NGC 5544 looks like a barred spiral with an inner ring connected to the bar and a nearly equally bright outer ring not connected to the bar. Other than the double ring it doesn't appear all that disturbed to me though parts of it are hidden behind the obviously closer NGC 5545. NED classes it as (R)SB(rs)0/a. The NGC Project disagrees saying it is an ordinary Sa spiral with no bar. Sure looks like a bar to me.
NGC 5545 appears to be a somewhat disturbed spiral. NED classes it SA(s)bc while the NGC Project say Sb-c using its simpler system. At least they agree on this one. Red shift puts NGC 5545 slightly further away which can't be correct since it is hiding part of NGC 5544 which is slightly closer by redshift alone. The difference is due to both measuring accuracy and relative velocity. Thus NGC 5544 is moving toward NGC 5545 so the collision, if there is one, is still in the future. What we can't measure is the lateral velocity. It could be that NGC 5545 will have moved to the side by the time NGC 5544 gets to its distance.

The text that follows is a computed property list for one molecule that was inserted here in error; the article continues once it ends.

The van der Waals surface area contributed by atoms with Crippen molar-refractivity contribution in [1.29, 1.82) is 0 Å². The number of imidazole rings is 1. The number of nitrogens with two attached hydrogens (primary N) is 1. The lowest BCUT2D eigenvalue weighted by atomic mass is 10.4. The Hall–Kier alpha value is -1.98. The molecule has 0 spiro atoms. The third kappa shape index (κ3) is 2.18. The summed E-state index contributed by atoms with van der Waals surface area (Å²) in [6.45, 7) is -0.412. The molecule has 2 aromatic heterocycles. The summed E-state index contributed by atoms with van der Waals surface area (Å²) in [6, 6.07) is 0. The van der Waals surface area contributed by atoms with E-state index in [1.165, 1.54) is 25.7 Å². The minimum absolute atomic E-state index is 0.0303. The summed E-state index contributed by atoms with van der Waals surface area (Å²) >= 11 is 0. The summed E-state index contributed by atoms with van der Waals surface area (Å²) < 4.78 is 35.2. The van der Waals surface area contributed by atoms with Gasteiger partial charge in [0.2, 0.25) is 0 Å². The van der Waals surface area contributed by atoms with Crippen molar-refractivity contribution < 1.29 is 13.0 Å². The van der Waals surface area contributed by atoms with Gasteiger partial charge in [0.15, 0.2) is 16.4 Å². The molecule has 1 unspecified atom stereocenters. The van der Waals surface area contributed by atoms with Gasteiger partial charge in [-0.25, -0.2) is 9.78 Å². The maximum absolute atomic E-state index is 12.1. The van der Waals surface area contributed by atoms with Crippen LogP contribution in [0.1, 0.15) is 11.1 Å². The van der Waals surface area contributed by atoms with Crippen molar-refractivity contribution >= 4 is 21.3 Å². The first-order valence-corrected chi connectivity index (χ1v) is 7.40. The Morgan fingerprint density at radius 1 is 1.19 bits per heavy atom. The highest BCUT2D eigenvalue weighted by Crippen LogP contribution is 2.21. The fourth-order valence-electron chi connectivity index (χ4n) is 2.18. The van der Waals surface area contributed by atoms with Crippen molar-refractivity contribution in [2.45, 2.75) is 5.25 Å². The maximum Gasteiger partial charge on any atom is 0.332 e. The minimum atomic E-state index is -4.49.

The other NGC galaxy is NGC 5557 in the lower left of my image. It's distance by redshift is slightly greater than Arp 199. Still it is quite likely they are part of the same group of galaxies. The NGC project classes it simply as E. It certainly is an elliptical. NED calls it E1 and a note at NED says it is classic E2. These classifications would indicate it is slightly elongated which it appears to be in my image.
In making the annotated image I accidentally ran across three galaxies not in NED's database even though many far fainter and smaller galaxies were included. Two of the three are very blue which seems to often be the case. Some systematic error must be at play here. The three are marked by a question mark. I didn't search for others so likely there are more in the image.
Also look left (east) and slightly north (up) of Arp 199. There's an area of a faint glow. I thought this a reflection at first but went back through my data to find an unusable frame from a year previously taken with a quite different camera position, better framing NGC 5557 with Arp 199. The glow is seen in this image at exactly the same spot so must be real. Probably some faint IFN or something akin to it.
Seeing was very poor when this was taken. I'd hoped to retry it by now but this year has been far worse for both seeing and transparency than last so it isn't happening (snowing very lightly as I type this). This fuzzy version will have to do for now.
14" LX200R @ f/10, L=4x10 RGB=2x10x3, STL-11000XM, Paramount ME